35 _anenrejo

36_ Mujur

38_ Sentul

39 _Wonorejo

Mean

StDev

Qual. Ass

Maximum

m3/s

70,45

1049,00

283,00

62,40

104,00

196,06

294,15

346,28

different

Mean

m3/s

4,25

32,84

10,31

4,56

9,99

16,88

13,14

9,77

different

Median

m3/s

2,97

16,00

4,84

3,98

7,19

14,80

8,30

5,19

different

Percentile 10

m3/s

1,67

5,25

0,38

1,37

4,52

9,55

3,79

3,10

different

Percentile 90

m3/s

8,25

77,40

26,40

8,50

14,06

25,50

26,69

23,82

different

Mean Daily Baseflow

mdbf

2,77

15,18

4,25

3,28

7,35

13,03

7,64

4,83

different

Standard Deviation

StDEv

3,83

44,98

16,21

3,27

3,30

9,61

13,53

14,81

different

Variance

Var

14,60

2037,30

262,60

136,40

11,00

92,30

425,70

725,68

different

Kurtosis

Ku

25,7

59,2

44,5

28,2

31,3

41,3

38,37

11,50

different

Skewness

Skew

3,5

5,2

4,8

5,1

3,2

4,3

4,35

0,77

similar

Variability

Var

-1,25

-2,76

-2,87

-1,00

-0,76

-0,67

-1,55

0,91

similar

S_Log

S_Log

0,22

0,42

0,46

0,27

0,24

0,18

0,30

0,11

similar

Lane’s Variability

Lanes

0,22

0,44

0,49

0,24

0,22

0,17

0,30

0,12

similar

Baseflow Index

BFI

0,65

0,46

0,41

0,72

0,74

0,77

0,63

0,14

similar

Flood Flow Index

FFI

0,35

0,54

0,59

0,28

0,26

0,23

0,37

0,14

similar

Index Variability

Iv

0,56

0,95

0,27

0,9

0,67

1,24

0,77

0,31

similar

 

Other relatively similar statistical values for the daily discharge data of the watersheds are coefficient of skewness (skew), coefficient of variability (Var), S-Log, Lane’s variability index (Lanes), the baseflow index (BFI), the flood flow index (FFI), and the index of variability (Iv).  The similarity between BFI and FFI shows that these watersheds are located at the same flow regime. Rainy and dry seasons determine the values of average BFI and FFI. 

Figure 2 shows the specific FDC properties (Indarto et al., 2016) for each watershed. The FDC for the 38_Mujur and 33_Mayang watersheds are relatively similar. This is also proved by similarity in the form of the two watersheds that are relatively elongated.  Such watersheds tend to have a smoother slope of the FDC graphic (not the steepest). This is because runoff from any point of the watershed will arrive in the queue on the outlet.

Figure 2. Flow duration curve of the six watersheds

Among the other watersheds, 35_Sanenrejo and 34_Bedadung show the steepest slopes in FDC form. This indicates that they are subject to flow regimes characterised by high flow discharges. The two watersheds have a form more widely (between a circle and triangle). Therefore, runoff from any point on the watersheds will probably join the outlet at the same time. The hydrograph will rise more quickly at the time of the high rainfall events.

Daily rainfall data

         Table 5 shows the results of the statistical analysis of the averaged daily rainfall data from the watersheds.  In Table 4, it can be seen that the values of standard deviation (StDev) and variance (Var) of the daily rainfall parameters are lower than << 1.  These values were obtained for statistical resume (i.e. average, mean, median, StDEv, coefficient of variation and skewness). However, the similarity is not evident in extreme rainfall events (i.e. maximum rainfall).

Table 5. Statistical analysis of daily rainfall

Statistic value per watershed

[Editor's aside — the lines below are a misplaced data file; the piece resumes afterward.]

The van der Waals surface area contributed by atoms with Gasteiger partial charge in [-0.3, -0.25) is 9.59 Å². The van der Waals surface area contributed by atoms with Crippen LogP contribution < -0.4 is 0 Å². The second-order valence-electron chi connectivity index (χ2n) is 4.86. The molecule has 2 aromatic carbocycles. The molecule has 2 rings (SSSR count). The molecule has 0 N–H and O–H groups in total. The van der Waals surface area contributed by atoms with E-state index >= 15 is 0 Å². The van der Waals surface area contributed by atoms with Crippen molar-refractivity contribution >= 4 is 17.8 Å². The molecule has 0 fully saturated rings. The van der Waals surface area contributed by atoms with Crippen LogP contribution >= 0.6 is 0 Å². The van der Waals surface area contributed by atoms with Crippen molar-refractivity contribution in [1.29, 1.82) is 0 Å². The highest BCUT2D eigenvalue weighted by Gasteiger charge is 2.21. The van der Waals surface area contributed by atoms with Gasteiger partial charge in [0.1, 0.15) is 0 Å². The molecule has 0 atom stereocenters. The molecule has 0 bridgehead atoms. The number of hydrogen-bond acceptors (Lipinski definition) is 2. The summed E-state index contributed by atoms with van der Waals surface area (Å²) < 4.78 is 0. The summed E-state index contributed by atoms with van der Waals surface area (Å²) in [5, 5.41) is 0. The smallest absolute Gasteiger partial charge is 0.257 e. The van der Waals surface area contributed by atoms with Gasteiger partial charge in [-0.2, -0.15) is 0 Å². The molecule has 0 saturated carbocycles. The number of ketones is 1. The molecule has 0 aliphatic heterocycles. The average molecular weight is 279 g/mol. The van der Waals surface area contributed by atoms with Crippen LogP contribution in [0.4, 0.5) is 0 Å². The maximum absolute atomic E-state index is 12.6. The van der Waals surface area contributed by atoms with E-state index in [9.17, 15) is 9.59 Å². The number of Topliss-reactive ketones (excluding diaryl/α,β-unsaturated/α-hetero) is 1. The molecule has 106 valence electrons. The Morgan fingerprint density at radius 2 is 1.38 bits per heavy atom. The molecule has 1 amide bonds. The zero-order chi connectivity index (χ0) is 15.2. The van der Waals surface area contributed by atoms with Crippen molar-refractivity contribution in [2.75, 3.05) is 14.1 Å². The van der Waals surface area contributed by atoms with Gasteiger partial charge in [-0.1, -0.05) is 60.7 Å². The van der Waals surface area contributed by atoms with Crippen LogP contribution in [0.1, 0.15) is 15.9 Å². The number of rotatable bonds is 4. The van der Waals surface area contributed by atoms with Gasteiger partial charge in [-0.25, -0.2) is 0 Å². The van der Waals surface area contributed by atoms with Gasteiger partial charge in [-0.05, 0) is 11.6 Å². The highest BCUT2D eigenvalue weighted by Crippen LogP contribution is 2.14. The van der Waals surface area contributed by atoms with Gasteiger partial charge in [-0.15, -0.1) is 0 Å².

Watershed Identification

Statistical value among watersheds

Qual. Assessment

 

 

 

 

 

 

Min

Max

Mean

StDev

Var

Mean

5,2

6

4,4

5,3

5,7

5

4,40

6,00

5,27

0,51

0,26

Similar

Median

1

1,3

0

0,7

1,3

1,3

0,00

1,30

0,93

0,47

0,22

Similar

Std. Dev

8,7

9,4

10,1

9,2

9,7

8

8,00

10,10

9,18

0,68

0,46

Similar

Coef. Var

1,7

1,6

2,3

1,7

1,7

1,6

1,60

2,30

1,77

0,24

0,06

Similar

Skewness

2,8

2,4

3,6

3,4

3,1

2,9

2,40

3,60

3,03

0,39

0,16

Similar

Max

84,5

80,1

104,5

149,7

101

99,3

80,1

149,7

103,1

22,6

511,2

Different

 

Monthly rainfall data

Having a tropical climate, two seasons are distinguishable in this region (rainy and dry seasons).  The rainy season occurs from October to April and the dry season normally from May to September (Indarto et al., 2016). The amount of rainfall received during the rainy season is important; more than 70% of total rainfall is received at this time.  Therefore, the amount of rainfall over the year is very varied. This will influence the values of the statistical resume for monthly rainfall (i.e. mean, median, StDev, and Coef Var), as shown in Table 6. The same effect is observed in annual rainfall statistical values (Table 7).

 

Table 6. Statistical values of monthly rainfall data

Statistic value per watershed

Watershed Identification

Statistical values among watersheds

Qual. Assesment

33

34

35

36

38

39

Min

Max

Mean

StDev

Var

Mean

157,2

179,2

125,4

157,8

193,4

150,2

125,40

193,40

160,53

21,56

464,73

Different

Median

138,4

147,1

78,3

154,8

204,1

143,8

78,30

204,10

144,42

36,71

1347,52

Different

Std. Dev

141,3

163,6

126,7

114,3

127,3

112,3

112,30

163,60

130,92

17,46

304,93

Different

Coef. Var

0,9

0,9

1

0,7

0,7

0,7

0,70

1,00

0,82

0,12

0,01

Similar

Skewness

0,7

0,8

0,9

-0,4

0,5

0,4

-0,40

0,90

0,48

0,43

0,18

Similar

Max

594,8

678,9

560

468,3

573

458,5

458,50

678,90

555,58

75,40

5685,22

Different

 

 

Table 7. Statistical values of annual rainfall data

Statistic value per watershed

Watershed Identification

Statistical values among watersheds

Qual. Assesment

33

34

35

36

38

39

Min

Max

Mean

StDev

Var

Mean

1885,8

2150,4

1505

1721,6

2321,3

1802,9

1505,0

2321,3

1897,83

270,08

72941,2

Different

Median

1919,3

2187

1514,4

1661,3

2349,6

1717,4

1514,4

2349,6

1891,50

295,37

87242,6

Different

Std. Dev

289,5

461,6

374

289,5

541,7

436,5

289,5

541,7

398,80